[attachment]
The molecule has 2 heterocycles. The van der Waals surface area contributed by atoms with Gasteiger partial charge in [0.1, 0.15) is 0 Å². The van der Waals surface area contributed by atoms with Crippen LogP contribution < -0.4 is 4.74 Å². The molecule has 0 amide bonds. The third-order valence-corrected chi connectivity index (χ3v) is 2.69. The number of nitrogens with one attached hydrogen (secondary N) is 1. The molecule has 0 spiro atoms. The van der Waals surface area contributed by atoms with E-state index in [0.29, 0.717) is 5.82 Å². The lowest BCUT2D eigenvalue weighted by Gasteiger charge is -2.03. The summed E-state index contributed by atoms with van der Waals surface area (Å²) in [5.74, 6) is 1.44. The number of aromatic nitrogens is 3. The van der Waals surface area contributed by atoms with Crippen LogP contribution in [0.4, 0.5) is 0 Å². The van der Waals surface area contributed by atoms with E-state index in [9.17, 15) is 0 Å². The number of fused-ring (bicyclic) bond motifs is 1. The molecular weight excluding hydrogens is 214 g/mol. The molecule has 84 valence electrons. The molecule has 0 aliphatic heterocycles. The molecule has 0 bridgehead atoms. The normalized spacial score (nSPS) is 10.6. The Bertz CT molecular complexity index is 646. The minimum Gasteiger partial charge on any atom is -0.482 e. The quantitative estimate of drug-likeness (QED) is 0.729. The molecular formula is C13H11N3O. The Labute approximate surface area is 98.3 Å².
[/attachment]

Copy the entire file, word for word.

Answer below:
The molecule has 2 heterocycles. The van der Waals surface area contributed by atoms with Gasteiger partial charge in [0.1, 0.15) is 0 Å². The van der Waals surface area contributed by atoms with Crippen LogP contribution < -0.4 is 4.74 Å². The molecule has 0 amide bonds. The third-order valence-corrected chi connectivity index (χ3v) is 2.69. The number of nitrogens with one attached hydrogen (secondary N) is 1. The molecule has 0 spiro atoms. The van der Waals surface area contributed by atoms with E-state index in [0.29, 0.717) is 5.82 Å². The lowest BCUT2D eigenvalue weighted by Gasteiger charge is -2.03. The summed E-state index contributed by atoms with van der Waals surface area (Å²) in [5.74, 6) is 1.44. The number of aromatic nitrogens is 3. The van der Waals surface area contributed by atoms with Crippen LogP contribution in [0.4, 0.5) is 0 Å². The van der Waals surface area contributed by atoms with E-state index in [9.17, 15) is 0 Å². The number of fused-ring (bicyclic) bond motifs is 1. The molecular weight excluding hydrogens is 214 g/mol. The molecule has 84 valence electrons. The molecule has 0 aliphatic heterocycles. The molecule has 0 bridgehead atoms. The normalized spacial score (nSPS) is 10.6. The Bertz CT molecular complexity index is 646. The minimum Gasteiger partial charge on any atom is -0.482 e. The quantitative estimate of drug-likeness (QED) is 0.729. The molecular formula is C13H11N3O. The Labute approximate surface area is 98.3 Å².